Run For Your Life

I’ve always hated running. My adolescence was filled with uncomfortable memories of being forced to run laps during tennis practice or the yearly mile in PE class. I can still feel the burning sensation in my throat, the lead weight in my chest, the nausea that would follow after pushing myself too hard, even when most of my classmates passed me by. As a teacher, every year my students ask me to run laps with them around the high school track for the school fundraiser. I laugh and explain that I would pass out after running just one. No one wants to see their teacher in an ambulance, right?

I’ve always admired the tenacity of runners, but I’ve never understood it. When the coronavirus shut down gyms, organized sports, and athletic events in March, I noticed that the runners kept running. I marveled as they kept jogging on streetcar tracks, running with their dogs on the levee, trotting with strollers through my neighborhood, and grinning on social media. Even my non-running college roommate back in New York, near the epicenter of the pandemic, had started running.

Weren’t they stressed and worn out? Scared? Maybe there was something to this.

I contacted my college roomie and found out she had just started the Couch to 5K training app. Like most of us, I’d heard of the app but dismissed it as too difficult for lifelong reluctant runners like… us. She insisted the program started off gradually, with short intervals of running interspersed alternating with walking.

On April 15th, minutes after texting my friend, I downloaded the app, grabbed some headphones, old sneakers, an incredibly ineffective sports bra, and set out for day one. I figured it didn’t matter if I made a fool of myself, since my family had just moved to a new neighborhood where nobody knew me. And if it was too hard, I could always stop.

An automated coach greeted me from the app as I strapped my phone to my armband. “Begin with a 5 minute warmup walk.” Easy! I turned on my 90s playlist and started walking a quick pace down my new street, admiring my new neighbors’ landscaped yards.

After 5 minutes, the coach interrupted Technotronic’s “Pump Up the Jam” to tell me to “start running.” So I did. The first week had me running one minute runs six to eight times each session. And it was just as hard as high school gym class– at first. Now, with my 40th birthday approaching, fueled by the frustration of nearly gaining the “Covid-15,” I pushed past the pain and embraced the humiliation. Am I slow? Do I look like a clown? I simply don’t care.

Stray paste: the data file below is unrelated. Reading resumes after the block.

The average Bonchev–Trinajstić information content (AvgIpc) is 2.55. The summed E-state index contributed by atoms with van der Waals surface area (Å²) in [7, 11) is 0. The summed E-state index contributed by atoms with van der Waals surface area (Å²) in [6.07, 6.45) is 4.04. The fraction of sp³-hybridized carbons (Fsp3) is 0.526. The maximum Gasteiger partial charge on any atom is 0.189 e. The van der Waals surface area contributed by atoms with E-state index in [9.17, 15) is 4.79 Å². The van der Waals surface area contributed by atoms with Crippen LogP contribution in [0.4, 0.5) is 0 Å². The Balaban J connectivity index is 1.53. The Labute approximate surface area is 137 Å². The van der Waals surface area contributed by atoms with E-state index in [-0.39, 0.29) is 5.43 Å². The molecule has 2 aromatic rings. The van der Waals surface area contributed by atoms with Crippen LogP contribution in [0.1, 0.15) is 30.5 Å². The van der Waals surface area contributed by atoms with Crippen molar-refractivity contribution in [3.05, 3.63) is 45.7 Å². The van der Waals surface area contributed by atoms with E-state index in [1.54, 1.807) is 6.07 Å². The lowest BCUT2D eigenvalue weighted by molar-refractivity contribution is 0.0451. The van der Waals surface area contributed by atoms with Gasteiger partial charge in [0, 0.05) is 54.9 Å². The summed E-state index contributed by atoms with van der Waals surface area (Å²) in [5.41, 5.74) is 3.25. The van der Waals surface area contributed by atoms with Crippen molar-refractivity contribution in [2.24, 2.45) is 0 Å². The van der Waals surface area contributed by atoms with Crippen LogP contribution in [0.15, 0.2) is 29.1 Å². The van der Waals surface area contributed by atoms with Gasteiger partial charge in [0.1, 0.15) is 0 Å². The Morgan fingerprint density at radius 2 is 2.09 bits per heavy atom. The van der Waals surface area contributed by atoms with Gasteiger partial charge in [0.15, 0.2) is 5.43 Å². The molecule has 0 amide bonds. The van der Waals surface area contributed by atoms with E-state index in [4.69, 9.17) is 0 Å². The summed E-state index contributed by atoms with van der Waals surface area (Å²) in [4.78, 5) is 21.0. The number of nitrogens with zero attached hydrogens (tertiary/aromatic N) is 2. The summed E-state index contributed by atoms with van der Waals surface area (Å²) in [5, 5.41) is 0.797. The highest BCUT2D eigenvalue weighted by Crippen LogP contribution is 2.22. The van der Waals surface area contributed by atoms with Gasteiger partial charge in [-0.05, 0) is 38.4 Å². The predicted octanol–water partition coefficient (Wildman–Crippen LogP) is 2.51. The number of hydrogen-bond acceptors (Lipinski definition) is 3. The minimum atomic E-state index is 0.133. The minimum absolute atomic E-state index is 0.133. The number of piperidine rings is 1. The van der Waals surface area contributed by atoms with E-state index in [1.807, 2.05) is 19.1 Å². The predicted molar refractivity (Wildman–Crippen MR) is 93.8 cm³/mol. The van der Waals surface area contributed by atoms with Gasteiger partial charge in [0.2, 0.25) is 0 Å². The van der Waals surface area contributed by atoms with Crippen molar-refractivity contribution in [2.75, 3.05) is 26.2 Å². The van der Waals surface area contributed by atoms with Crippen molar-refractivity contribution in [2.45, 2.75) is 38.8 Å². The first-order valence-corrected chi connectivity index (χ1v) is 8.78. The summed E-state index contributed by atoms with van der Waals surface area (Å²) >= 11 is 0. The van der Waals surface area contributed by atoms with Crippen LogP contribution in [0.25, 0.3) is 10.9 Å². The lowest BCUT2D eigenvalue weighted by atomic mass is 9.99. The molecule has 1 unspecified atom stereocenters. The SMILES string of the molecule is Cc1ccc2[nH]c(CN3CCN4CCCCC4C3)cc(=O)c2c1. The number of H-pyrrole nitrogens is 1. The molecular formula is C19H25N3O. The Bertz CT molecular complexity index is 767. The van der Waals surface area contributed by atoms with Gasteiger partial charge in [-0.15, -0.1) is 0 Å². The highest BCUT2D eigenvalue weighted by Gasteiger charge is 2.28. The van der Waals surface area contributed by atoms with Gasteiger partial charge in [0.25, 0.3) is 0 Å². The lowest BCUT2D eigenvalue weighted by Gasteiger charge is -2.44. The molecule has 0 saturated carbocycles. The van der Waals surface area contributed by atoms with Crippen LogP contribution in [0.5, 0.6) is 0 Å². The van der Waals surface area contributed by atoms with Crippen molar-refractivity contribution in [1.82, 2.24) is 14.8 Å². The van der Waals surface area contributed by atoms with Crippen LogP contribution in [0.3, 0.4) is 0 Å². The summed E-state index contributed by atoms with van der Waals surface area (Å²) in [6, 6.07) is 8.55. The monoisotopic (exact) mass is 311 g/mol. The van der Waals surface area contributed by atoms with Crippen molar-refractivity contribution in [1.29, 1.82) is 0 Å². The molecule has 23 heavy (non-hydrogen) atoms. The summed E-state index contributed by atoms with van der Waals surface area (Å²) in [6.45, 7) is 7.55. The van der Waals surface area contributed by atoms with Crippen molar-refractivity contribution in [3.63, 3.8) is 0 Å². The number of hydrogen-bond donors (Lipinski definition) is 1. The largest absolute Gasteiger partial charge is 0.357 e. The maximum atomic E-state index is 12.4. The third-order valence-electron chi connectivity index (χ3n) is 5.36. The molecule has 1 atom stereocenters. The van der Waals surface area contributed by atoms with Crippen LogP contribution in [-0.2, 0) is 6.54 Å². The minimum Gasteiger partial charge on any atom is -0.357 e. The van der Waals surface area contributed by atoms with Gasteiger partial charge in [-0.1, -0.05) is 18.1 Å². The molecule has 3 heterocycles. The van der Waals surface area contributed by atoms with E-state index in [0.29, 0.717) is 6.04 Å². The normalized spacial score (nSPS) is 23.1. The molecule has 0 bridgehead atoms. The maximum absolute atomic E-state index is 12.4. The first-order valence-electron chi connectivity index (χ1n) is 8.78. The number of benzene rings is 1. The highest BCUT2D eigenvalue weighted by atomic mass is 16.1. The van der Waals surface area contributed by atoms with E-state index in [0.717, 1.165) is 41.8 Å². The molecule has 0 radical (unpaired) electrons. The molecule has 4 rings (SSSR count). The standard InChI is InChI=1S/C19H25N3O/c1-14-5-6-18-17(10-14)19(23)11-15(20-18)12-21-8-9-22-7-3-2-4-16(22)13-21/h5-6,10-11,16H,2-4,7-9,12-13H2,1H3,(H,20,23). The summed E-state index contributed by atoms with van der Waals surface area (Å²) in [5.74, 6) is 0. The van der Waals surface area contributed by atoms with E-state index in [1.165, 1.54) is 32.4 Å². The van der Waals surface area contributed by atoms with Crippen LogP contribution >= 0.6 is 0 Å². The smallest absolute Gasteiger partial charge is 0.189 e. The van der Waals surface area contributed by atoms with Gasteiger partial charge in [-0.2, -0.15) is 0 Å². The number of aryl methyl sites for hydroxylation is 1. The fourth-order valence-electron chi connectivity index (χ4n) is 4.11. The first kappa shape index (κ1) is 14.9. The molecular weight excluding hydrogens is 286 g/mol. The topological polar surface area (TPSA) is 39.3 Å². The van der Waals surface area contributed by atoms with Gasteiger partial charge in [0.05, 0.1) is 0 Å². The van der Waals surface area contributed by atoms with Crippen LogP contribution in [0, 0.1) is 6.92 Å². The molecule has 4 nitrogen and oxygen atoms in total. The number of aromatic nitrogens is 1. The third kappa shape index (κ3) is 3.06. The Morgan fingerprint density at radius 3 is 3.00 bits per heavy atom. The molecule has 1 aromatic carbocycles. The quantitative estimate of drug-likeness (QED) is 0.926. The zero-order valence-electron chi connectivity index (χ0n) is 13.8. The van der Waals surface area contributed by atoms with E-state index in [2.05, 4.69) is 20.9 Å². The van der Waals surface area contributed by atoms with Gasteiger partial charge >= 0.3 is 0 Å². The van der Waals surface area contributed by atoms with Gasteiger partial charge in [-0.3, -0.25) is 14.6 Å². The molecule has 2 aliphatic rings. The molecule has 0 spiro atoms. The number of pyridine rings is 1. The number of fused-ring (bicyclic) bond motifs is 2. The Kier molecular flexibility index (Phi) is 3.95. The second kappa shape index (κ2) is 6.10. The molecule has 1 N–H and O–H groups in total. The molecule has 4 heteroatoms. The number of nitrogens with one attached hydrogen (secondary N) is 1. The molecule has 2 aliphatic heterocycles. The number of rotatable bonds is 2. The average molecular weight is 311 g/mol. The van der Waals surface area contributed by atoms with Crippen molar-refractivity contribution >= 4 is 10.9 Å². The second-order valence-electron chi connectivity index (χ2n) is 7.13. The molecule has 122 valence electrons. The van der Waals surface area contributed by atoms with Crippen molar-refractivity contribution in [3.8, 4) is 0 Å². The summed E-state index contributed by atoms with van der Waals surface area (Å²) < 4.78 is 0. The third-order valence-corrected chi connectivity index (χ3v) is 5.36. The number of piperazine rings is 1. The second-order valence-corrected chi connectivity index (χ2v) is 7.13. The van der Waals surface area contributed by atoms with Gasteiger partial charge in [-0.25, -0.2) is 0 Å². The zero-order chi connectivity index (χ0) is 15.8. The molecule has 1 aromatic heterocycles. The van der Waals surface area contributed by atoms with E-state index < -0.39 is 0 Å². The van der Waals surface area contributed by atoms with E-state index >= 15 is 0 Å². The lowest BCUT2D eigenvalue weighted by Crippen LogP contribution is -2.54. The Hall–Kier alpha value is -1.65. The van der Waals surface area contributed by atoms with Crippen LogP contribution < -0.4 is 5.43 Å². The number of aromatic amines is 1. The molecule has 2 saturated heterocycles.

Today is June 15th, exactly two months since I started, and I’m still listening to 90s hits … and still running. I invested in a titanium-strength sports bra, sweat bands for summer, running shoes for my chronic plantar fasciitis, and I am now running 20 minutes nonstop. I run every other day, and when one session is particularly difficult, I repeat it several times until it’s comfortable. If I keep going, I’ll be ready to run a 5K in a month. I don’t consider myself a runner, but I’m now definitely someone who runs (and likes it)!

Surprising yourself, especially during the daily doldrums of corona quarantine, is one of the best feelings there is. Pushing through my running phobia has yielded many surprising benefits. Being outside in the fresh air, by myself, is therapy. And it’s free (not counting the fun accessories)! I make my own goals, my own “running map” and schedule. Some days, the physical act of running feels as cathartic as screaming “when will the schools open?! Ahhh!” Most significantly, having control over my new health regimen lowers my anxiety and gives me hope during this incredibly uncertain time. Those runners around town that I admired before? Maybe they were running because they were scared.

Running has also transformed me into a cheerleader, another activity I’ve always stubbornly avoided. Besides being a cheerleader for myself, I’ve become a cheerleader for others. When I started posting (and grinning) about my running progress on social media, I was stunned by how many friends said they also wanted to start running. So I started a messenger thread called “running women” and invited mama friends I knew who were also starting Couch 2 5K, as well as those who had already begun. For the past 2 months, we’ve shared challenges (running in the heat), triumphs (running with kids in tow), humor (startling strangers with loud wolf breaths) and ongoing support for each other. I can’t wait until this virtual community can come together in real-life again, and run, walk, and laugh our way through whatever contest we decide to enter.

About Brittney

Brittney Dayeh grew up in the Catskills of Upstate New York but considers herself a New Orleanian. She moved to New Orleans in 2006 with her husband, whom she met while teaching English in Japan. She immediately fell in love with the culture, history, and vibe of this city. Brittney teaches third grade social studies at a local public school and lives in Algiers with her husband, who is also a local teacher, and her two children, ages 11 and 7. She has a passion for children’s literature and Louisiana history, dreams about kayaking with manatees, and now loves to run.


  1. I hate running too. One of my closest friends from high-school, formerly my partner in hatred of running, started running 5K’s a few years ago. I thought she had inspired me but I still don’t run. I might try the app you suggested. Maybe I’ll be a runner yet.


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